Meanwhile, the Deputy spokesperson for South Sudan National Police James Dak said the striking drivers also demand justice.

“The best way forward is to establish an escort convoy from Juba to Nimule when the trucks take off and then when they return from Nimule to Juba as well as in the Yei road," he said. "I think this will be the strategic measures that will be taken as you know our land is landlocked and we are depending on Mombasa and those of Uganda for our daily sustainability. So it is a serious issue and it is being addressed,” he assured. 

South Sudan Inspector General of Police General Majak Akech said the issue is being handled and the standoff will soon be resolved.

In a statement last Friday, the South Sudan Ministry of Foreign Affairs and International Cooperation condemned the attacks. 

“We believe that pockets of rebel groups who are opposed to the implementation of the Revitalised Agreement on the Resolution of the Conflict in South Sudan are behind these unnecessary deadly attacks. South Sudan is always indebted to Uganda and \Kenya for their un-wavering demonstration of solidarity with the people of South Sudan," the statement read in part.

The government further said it would work with Uganda and Kenya to address the atrocities.

But the holdout opposition group, the National Salvation Front, has distanced itself from the attacks and instead blamed government soldiers. - Radio Tamazuj

Tanzanian President Samia Suluhu Hassan said Tuesday it was “not proper to ignore” the coronavirus pandemic, in comments suggesting a shift from her Covid-sceptic predecessor who downplayed the disease.

In another sign of change, Hassan also ordered an easing of restrictions on media that had been banned before she took office last month.

Hassan announced she would create an expert Covid taskforce to advise her government, saying they would canvass global opinion on the pandemic and make recommendations about “remedies” and policies.

“It is not proper to ignore it. We cannot reject or accept it without any evidence from research,” Hassan told her newly-appointed permanent secretaries at a swearing-in ceremony in Dar es Salaam on Tuesday.

“They (experts) will tell us more about the pandemic, and advise us about what the world is proposing. We cannot accept everything as it comes, but we also cannot isolate ourselves as an island while the world is moving in a different direction.”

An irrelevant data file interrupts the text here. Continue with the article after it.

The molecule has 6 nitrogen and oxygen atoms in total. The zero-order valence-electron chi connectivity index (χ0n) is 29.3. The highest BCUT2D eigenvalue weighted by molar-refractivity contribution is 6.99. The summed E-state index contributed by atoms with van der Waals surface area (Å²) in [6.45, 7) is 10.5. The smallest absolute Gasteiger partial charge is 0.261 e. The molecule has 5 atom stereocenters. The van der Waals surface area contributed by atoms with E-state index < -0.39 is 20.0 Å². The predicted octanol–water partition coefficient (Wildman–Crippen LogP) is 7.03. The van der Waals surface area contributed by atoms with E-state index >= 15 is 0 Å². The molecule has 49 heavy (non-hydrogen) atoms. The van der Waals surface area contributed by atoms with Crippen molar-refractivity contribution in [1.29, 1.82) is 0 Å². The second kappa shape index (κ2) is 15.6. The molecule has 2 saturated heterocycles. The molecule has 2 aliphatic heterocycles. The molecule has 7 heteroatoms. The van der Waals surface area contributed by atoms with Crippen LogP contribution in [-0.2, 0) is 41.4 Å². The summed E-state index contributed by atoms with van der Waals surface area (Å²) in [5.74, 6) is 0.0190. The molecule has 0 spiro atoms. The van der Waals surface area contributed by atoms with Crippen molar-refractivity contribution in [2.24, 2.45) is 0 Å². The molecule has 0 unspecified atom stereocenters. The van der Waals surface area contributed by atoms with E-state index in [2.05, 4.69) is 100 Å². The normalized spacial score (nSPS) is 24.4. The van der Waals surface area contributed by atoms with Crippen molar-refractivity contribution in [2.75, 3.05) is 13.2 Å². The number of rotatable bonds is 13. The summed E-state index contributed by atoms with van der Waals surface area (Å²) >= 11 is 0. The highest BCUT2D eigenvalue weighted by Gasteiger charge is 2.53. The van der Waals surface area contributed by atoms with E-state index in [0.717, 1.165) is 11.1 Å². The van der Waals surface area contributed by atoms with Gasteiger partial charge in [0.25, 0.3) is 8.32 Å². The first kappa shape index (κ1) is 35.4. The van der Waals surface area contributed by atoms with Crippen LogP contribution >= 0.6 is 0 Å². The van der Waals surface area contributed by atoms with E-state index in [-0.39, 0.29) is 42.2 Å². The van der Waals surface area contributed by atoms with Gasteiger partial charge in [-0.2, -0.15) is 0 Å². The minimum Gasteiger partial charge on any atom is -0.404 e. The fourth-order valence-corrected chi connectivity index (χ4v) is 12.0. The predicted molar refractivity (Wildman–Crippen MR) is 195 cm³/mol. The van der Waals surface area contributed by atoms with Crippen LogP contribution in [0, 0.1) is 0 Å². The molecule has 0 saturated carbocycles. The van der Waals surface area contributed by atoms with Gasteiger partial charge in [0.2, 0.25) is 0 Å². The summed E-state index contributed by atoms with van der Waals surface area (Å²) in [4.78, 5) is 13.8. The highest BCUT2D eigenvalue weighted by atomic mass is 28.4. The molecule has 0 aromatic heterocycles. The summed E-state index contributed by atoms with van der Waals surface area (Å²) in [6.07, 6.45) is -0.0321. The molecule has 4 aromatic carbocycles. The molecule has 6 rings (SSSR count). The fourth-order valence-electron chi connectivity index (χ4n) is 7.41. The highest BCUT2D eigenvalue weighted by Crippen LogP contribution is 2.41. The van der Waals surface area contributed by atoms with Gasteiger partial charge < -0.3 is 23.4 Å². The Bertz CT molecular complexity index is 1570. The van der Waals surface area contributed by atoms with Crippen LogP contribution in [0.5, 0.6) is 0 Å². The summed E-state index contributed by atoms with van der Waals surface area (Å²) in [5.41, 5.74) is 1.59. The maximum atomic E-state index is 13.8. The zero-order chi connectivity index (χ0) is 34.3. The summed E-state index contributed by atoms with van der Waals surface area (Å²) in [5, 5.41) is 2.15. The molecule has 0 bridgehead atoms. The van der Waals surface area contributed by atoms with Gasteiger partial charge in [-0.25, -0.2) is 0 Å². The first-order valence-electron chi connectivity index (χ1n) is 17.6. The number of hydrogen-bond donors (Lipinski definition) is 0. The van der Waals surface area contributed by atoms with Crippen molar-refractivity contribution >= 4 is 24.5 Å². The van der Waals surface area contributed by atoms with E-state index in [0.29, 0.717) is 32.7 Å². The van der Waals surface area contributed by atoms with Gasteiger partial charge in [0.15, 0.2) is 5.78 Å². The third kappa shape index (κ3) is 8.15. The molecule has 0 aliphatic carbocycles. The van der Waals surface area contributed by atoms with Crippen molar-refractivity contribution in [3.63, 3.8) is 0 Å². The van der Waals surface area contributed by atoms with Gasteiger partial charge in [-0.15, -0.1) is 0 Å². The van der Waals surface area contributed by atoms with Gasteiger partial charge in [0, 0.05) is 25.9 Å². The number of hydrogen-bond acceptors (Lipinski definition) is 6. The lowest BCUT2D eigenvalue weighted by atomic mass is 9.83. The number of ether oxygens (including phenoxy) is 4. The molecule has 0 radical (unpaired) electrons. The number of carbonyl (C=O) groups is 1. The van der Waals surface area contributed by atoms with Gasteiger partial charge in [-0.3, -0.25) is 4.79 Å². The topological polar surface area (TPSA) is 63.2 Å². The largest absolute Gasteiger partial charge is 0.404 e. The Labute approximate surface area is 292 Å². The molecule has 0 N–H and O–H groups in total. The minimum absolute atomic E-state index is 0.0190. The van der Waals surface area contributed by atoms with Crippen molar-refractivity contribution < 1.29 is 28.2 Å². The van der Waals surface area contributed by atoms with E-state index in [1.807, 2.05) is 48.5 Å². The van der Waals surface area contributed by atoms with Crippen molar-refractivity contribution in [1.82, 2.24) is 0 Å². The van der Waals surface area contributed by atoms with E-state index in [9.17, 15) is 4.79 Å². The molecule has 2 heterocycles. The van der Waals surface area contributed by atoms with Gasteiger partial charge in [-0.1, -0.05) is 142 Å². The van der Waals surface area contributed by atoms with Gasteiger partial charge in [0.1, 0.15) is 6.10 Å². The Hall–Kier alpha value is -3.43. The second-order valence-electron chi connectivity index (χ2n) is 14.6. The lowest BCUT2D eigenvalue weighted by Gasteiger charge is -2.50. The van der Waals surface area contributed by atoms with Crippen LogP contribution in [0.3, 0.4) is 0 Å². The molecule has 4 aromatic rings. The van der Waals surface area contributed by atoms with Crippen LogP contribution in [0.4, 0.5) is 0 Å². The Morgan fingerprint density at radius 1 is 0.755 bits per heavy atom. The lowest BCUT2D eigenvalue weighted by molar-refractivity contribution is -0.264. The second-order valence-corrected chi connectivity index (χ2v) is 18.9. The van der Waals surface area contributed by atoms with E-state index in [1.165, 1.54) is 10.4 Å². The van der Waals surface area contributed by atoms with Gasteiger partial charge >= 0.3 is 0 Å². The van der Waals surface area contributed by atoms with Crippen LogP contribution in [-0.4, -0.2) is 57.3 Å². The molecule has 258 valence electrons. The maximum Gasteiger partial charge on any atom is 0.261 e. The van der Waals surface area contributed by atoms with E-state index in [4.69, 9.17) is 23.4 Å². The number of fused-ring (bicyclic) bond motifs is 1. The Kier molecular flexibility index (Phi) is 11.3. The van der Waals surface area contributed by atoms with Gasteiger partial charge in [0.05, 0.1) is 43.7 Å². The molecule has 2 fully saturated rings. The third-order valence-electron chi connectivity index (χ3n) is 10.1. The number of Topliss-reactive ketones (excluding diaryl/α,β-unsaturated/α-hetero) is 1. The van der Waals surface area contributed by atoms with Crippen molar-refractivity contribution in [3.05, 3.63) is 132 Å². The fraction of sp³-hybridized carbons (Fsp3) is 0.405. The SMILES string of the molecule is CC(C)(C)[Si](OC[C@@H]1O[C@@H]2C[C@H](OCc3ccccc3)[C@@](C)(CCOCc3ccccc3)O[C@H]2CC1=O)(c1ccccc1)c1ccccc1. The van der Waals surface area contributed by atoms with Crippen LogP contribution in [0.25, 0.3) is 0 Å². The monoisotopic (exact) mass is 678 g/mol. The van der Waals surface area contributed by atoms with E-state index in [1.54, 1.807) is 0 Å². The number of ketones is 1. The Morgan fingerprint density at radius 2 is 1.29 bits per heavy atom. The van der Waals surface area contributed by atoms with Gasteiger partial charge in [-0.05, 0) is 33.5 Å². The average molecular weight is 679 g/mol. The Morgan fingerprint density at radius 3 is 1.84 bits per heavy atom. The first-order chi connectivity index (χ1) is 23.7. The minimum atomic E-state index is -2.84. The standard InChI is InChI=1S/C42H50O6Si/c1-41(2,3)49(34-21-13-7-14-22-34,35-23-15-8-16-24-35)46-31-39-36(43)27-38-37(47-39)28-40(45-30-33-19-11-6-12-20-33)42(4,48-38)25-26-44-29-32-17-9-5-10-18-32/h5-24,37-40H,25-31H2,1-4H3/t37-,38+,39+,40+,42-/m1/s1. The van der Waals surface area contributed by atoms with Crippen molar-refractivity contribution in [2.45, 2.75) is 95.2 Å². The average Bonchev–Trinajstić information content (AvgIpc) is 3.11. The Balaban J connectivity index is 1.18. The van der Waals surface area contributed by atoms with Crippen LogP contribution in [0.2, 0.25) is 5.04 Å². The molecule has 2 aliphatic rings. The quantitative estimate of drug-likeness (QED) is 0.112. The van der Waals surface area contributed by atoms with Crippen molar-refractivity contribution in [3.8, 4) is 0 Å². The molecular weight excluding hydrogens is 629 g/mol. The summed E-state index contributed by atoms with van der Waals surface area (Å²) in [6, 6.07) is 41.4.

Hassan became Tanzania’s first female president last month following the death of John Magufuli, a Covid-sceptic who spent the better part of the pandemic denying coronavirus existed in his country before his sudden death at 61.

Authorities said Magufuli, nicknamed the “Bulldozer” for his uncompromising leadership style, died of a heart condition on March 17 after a mysterious three-week absence but his political opponents insisted he had coronavirus. 

Hassan has vowed to “start where Magufuli ended” and all eyes have been on potential changes to the country’s policies and openness regarding Covid-19. 

Tanzania has not reported any Covid-19 data since April 2020 and few measures have been taken to curb the spread of the virus, which Magufuli said had been fended off by prayer, insisting face masks were not needed.

“We cannot be reading about Covid in the world and when you reach sections about Tanzania, one find gaps. I think we need to be clearer whether we accept or not,” she said.

In another policy announcement, Hassan ordered that officials “free” media outlets banned by her predecessor, whose administration was criticised for a heavy-handed crackdown on the press.

“We should not give any room to say that we are suppressing media freedom,” she said.

“Our regulations should also be clear for every offence and their punishment. We should not use force to ban media platforms.”

No media outlets were mentioned by name, but last year Tanzania’s Daima newspaper was indefinitely banned while broadcaster Wasafi TV, and online network Kwanza TV, were handed suspensions.

Tanzania was long seen as a haven of stability and democracy in an otherwise volatile neighbourhood, but alarm grew over a slide into autocracy under Magufuli’s rule.

Most foreign media were not allowed into Tanzania to cover the 2020 presidential election in which Magufuli and Hassan, then his deputy, won a second term in a disputed vote. Capital News